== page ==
passive balancing
Fig. 6 – Conceptual operation of passive balancing; source: Vishay

Due to the high circuitry costs for active balancing and the narrower manufacturing tolerance for the internal resistance and capacitance of the individual cells, passive balancing is mainly used in advanced applications in the automotive area.

Functional Safety (ISO 26262, ASIL-D)

Batteries and their monitoring systems are safety-critical. For this reason, the components used in the system, and the entire system itself, must be developed according to ISO 26262 to satisfy the requirements directed by ASIL-D. As a result, the BMS with the functions of voltage measurement, temperature measurement, and current measurement (except internal resistance measurement) are named in one level with airbag systems, brake systems, and power steering systems, etc. If these systems fail or behave in a defective manner, there is an immediate danger to life and limb.

Redundant, Independent Measuring Methods Can Minimize Risk

Monitoring the cell voltage, in this case, is included among the most critical parameters because the overcharging or deep discharge of individual cells can cause internal short circuits that result in thermal runaway when the cell is charged the next time.

Redundant cell voltage measurement can be performed using two battery ICs. The disadvantages here are, first, that the voltage measurement uses the same method, and second, that the solution used is relatively costly.

Another solution would be to measure the cell voltage in an analog manner using the bleed resistors and compare it to the results of the cell voltage measurement from the IC. This provides an independent method of measurement that can be achieved in a cost-effective manner. The previously described thick film bleed resistors are not suitable here. Rather, thin film resistors should be used because they guarantee precise measurements over the entire service life, even under demanding use.

Vishay offers many options for this, too. First, there is the MC-HP series, which is fabricated in special thin film technology. It combines the advantages of long term stability (≤ 0.2 %; P70, 1000 h) with twice the performance of standard thin film resistors. Second, the MCW series uses thin film technology (in the 0406 and 0612 sizes) with terminations on the long side. This series satisfies the requirements for long term stability (≤ 0.2 %; P70, 1000 h) and continuous power versus space, with virtually the same continuous power at one third of the conventional space required (Fig. 7) and increased thermal cycling performance (3000 cycles). With these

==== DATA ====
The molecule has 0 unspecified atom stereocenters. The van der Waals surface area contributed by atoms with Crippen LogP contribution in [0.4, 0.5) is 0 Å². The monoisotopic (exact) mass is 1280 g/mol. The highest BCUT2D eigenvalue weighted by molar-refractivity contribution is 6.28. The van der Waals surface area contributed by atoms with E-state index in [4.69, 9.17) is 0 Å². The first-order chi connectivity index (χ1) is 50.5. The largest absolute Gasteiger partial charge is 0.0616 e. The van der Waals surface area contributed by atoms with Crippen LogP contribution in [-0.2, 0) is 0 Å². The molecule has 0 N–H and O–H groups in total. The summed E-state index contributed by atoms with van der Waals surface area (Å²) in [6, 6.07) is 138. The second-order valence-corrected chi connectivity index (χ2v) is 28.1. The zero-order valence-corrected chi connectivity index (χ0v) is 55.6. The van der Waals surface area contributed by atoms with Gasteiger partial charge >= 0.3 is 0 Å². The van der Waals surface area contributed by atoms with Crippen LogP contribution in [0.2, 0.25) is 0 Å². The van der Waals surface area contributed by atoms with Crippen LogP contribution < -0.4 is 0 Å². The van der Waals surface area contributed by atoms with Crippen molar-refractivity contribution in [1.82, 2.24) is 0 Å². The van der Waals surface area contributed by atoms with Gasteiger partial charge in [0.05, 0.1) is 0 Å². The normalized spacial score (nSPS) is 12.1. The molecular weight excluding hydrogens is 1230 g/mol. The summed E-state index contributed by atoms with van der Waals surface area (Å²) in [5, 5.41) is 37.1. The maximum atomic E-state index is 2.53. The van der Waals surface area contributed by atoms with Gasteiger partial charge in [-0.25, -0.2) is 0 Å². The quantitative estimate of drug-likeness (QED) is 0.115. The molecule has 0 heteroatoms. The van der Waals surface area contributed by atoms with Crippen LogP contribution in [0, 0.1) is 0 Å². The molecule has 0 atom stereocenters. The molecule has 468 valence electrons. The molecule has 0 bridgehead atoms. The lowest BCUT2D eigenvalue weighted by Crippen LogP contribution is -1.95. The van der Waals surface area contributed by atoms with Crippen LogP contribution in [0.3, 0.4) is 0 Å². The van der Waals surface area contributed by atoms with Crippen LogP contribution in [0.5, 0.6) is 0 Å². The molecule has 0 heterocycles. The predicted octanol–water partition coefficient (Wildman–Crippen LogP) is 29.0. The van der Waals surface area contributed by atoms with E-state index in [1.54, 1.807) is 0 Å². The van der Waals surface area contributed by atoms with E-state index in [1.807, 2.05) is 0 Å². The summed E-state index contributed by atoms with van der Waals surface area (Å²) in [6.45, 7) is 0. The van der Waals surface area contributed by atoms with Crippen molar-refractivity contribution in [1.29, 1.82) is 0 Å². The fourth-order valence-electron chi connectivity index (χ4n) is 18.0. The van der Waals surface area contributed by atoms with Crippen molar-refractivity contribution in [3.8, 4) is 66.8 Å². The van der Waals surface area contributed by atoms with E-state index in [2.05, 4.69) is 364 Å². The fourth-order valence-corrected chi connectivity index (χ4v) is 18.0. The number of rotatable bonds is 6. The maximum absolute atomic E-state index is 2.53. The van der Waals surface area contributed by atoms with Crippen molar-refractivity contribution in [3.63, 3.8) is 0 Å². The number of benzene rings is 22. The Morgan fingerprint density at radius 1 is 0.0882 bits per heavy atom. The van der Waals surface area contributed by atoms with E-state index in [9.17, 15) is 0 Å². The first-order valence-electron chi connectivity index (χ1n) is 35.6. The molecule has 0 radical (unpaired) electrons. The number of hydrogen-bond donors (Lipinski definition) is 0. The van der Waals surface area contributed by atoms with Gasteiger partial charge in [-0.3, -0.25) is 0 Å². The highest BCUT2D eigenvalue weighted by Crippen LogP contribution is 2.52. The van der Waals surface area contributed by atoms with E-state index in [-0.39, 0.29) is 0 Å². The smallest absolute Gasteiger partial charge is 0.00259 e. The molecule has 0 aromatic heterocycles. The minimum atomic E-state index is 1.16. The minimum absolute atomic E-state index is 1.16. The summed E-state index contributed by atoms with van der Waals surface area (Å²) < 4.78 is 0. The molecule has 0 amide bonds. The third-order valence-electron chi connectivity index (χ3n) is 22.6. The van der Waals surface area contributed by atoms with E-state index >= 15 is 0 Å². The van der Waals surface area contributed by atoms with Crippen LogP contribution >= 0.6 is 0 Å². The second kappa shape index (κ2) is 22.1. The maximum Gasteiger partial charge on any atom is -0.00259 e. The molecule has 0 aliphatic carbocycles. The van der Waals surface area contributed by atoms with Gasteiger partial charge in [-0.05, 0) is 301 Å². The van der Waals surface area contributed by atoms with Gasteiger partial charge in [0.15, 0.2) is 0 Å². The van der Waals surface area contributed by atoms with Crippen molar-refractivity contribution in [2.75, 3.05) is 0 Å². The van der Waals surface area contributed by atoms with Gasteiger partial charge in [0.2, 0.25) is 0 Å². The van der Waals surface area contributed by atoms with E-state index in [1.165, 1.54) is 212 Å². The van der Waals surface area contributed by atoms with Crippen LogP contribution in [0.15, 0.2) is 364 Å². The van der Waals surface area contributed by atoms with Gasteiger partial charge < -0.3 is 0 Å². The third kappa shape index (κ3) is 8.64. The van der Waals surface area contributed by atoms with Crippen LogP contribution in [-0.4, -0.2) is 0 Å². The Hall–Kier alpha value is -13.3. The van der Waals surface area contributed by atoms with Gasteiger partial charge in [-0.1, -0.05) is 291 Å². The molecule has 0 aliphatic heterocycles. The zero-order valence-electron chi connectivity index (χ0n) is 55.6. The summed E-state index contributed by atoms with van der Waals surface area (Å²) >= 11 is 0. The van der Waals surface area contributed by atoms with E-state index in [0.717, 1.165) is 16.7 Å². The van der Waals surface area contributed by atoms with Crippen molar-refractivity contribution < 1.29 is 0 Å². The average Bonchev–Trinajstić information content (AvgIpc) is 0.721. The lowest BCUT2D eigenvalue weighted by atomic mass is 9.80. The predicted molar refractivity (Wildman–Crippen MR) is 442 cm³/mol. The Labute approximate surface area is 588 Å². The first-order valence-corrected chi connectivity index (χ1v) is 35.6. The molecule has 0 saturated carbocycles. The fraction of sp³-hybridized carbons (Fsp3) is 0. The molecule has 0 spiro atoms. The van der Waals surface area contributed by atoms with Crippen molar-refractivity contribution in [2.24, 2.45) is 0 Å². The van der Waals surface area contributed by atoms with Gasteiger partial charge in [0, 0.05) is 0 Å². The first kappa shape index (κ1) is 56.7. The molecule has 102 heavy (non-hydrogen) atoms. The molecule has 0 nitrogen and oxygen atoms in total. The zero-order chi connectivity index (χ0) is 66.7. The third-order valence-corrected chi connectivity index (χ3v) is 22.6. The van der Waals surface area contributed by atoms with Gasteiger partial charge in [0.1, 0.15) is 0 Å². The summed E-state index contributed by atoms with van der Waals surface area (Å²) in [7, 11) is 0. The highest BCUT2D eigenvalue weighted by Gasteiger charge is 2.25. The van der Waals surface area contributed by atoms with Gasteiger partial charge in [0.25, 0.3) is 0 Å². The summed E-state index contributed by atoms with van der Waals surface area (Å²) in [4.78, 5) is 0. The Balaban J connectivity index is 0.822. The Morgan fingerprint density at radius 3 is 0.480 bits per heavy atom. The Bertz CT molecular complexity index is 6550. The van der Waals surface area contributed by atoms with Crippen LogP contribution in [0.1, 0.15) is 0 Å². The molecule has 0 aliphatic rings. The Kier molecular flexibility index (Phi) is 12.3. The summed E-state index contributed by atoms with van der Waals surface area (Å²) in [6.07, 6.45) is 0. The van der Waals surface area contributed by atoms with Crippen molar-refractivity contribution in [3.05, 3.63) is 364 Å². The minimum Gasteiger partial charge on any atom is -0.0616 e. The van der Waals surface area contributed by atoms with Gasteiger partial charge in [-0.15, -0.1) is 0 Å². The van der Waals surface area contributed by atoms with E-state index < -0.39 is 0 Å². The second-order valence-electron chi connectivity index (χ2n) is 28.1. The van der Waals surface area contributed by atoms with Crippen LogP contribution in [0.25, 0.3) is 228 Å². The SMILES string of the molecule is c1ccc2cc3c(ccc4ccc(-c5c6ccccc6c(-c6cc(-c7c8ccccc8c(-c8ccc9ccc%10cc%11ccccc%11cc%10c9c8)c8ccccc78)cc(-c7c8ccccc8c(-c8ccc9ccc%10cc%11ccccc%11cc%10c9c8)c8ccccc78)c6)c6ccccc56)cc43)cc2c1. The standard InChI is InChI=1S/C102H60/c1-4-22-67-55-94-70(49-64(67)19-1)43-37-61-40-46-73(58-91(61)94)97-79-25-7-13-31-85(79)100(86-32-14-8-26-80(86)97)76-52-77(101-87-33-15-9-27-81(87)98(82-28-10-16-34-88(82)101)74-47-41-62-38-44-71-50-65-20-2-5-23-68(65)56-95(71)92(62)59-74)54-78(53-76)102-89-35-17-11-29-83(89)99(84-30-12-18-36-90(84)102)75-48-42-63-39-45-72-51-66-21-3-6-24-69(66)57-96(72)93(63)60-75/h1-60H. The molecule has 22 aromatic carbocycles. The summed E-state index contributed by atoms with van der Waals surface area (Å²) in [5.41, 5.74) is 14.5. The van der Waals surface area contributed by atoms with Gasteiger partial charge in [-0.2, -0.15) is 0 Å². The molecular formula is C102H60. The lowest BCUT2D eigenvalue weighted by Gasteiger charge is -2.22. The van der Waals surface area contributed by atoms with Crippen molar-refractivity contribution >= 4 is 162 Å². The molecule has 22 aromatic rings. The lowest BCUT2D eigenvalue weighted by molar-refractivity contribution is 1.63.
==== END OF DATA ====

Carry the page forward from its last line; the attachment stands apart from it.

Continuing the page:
features, these series are suited for use in the BMS as bleed resistors or as cell voltage measuring resistors to implement future requirements directed by ASIL-D in the overall system.

Thermographic comparison
Fig. 7 – Thermographic comparison of thin film resistors terminated on the long side with higher performance and one third the required space compared to conventional terminals; source: Vishay

Components, especially for electrifying the drive train, can no longer be selected without a deep engineering understanding of the overall system, because of the increasing requirements on the performance of the individual components, the space required, the estimates for service life, and drift and more stringent safety requirements. Here, Vishay offers numerous, very different products and solutions that contribute to the efficient
and safe design of the overall system.

Author: Adrian Michael holds the position of manager of product marketing, and automotive, at Vishay Intertechnology. He holds a Dipl.Ing. from Westsächsische Hochschule Zwickau, and has previously served at Axxellon GmbH.